EPA looks at landmark rule on coal fired power plants

The Obama administration is working to set limits on heat-trapping pollution from new power plants. Opponents of any regulation on power plants have said that the measure threatens the use of coal, and will raise electricity prices. However, the proposed legislation dose not limit future carbon emissions from new plants until carbon capture technology is commercially available.

Coal is the most common form of energy in the US. Environmental activists have been working for several years to reduce national dependencies in coal citing carbon emissions and mining as detrimental for both humans and the environment. Many older coal plants have shut down throughout states as the US has started exporting more natural gas than coal in recent years.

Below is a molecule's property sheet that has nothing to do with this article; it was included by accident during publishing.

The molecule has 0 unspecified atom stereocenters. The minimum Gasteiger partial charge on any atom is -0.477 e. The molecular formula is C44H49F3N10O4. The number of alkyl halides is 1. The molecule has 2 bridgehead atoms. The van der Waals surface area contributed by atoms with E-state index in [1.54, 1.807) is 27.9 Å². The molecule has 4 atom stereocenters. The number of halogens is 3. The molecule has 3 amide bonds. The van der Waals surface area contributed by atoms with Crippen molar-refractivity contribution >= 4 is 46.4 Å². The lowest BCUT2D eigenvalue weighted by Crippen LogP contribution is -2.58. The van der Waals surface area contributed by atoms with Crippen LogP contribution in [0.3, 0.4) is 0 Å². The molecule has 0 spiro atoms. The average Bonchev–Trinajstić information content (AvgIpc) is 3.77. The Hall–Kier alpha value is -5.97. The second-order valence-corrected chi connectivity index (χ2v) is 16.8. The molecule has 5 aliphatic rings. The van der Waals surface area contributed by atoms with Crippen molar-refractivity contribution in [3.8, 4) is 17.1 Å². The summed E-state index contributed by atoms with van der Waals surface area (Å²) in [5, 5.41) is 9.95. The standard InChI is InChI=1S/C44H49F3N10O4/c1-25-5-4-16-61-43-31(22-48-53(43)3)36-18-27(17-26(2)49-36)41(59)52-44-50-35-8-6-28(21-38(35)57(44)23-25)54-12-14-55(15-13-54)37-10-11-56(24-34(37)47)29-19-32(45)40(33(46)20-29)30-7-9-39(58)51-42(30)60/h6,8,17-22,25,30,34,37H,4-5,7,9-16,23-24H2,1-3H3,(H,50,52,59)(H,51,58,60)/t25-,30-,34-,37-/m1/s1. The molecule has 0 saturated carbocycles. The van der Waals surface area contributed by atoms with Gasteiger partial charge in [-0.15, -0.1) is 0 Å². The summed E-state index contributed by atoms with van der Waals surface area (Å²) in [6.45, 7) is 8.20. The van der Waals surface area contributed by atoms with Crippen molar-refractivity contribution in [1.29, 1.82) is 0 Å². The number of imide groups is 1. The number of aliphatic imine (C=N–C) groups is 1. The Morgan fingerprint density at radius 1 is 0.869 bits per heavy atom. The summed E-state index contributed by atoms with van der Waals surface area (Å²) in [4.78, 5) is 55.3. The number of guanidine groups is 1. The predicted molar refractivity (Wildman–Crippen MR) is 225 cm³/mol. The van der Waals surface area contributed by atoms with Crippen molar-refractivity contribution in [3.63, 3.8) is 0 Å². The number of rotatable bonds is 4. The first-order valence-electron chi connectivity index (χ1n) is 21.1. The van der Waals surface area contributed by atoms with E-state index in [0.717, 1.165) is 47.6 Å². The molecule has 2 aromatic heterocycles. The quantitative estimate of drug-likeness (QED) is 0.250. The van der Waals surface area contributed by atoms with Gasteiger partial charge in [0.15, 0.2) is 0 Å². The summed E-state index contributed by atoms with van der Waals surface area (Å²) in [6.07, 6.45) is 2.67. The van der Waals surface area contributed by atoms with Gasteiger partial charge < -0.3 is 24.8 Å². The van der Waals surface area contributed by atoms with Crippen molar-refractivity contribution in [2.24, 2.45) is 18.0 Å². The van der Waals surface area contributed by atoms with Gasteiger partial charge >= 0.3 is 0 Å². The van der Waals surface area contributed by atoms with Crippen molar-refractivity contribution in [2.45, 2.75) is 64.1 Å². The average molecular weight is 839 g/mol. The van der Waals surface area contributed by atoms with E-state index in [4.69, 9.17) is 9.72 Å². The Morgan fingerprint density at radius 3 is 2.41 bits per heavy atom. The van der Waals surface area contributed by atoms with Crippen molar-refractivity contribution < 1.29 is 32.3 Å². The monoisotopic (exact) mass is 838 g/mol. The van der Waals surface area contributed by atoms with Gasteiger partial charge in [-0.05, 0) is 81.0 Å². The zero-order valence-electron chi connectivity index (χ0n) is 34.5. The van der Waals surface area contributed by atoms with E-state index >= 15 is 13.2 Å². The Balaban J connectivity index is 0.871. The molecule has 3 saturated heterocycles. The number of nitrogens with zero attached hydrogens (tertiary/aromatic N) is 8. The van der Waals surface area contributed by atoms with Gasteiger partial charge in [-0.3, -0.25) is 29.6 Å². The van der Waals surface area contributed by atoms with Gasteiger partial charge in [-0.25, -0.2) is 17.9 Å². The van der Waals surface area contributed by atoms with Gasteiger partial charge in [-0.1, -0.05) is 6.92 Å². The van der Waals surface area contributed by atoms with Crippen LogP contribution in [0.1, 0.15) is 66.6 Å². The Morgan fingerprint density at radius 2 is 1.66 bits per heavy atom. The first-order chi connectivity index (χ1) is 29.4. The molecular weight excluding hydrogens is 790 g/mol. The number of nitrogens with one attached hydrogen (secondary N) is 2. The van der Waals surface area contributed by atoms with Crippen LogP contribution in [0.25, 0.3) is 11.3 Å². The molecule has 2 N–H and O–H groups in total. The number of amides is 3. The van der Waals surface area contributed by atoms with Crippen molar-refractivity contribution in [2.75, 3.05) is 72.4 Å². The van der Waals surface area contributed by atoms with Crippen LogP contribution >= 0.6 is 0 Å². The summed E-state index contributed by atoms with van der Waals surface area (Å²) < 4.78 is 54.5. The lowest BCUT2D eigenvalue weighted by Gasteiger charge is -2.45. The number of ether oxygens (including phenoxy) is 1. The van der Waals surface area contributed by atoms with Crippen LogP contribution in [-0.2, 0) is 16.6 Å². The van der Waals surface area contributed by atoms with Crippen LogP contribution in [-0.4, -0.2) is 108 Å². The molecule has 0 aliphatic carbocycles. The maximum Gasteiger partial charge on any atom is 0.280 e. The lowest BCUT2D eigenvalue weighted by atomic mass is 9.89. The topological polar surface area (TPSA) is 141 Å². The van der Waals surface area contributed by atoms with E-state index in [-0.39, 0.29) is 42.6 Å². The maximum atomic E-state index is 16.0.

The proposed rule will not apply to existing or new power plants completed within the next year. Future plants will also have several years to meet the emission limiting standards until carbon capture technology becomes commercially available. Natural-gas plants already meet new standards by virtue of their processes.

Critics of the rule say that despite these allowances the rule effectively cuts off the creation of new coal plants as they will be unable to comply with limits. The rule itself is the result of a settlement between several states and environmental groups over carbon emissions. The exemption of existing plants may cause more suits as they are able to avoid purchasing limiting technology and account for much of the existing pollution in the US due to their age.

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Many reports are out that EPA “forged ahead on Tuesday with the first-ever limits on heat-trapping pollution from new power plant.” We’ve got ideas for strategic planning when considering what to do with the power plant’s land here.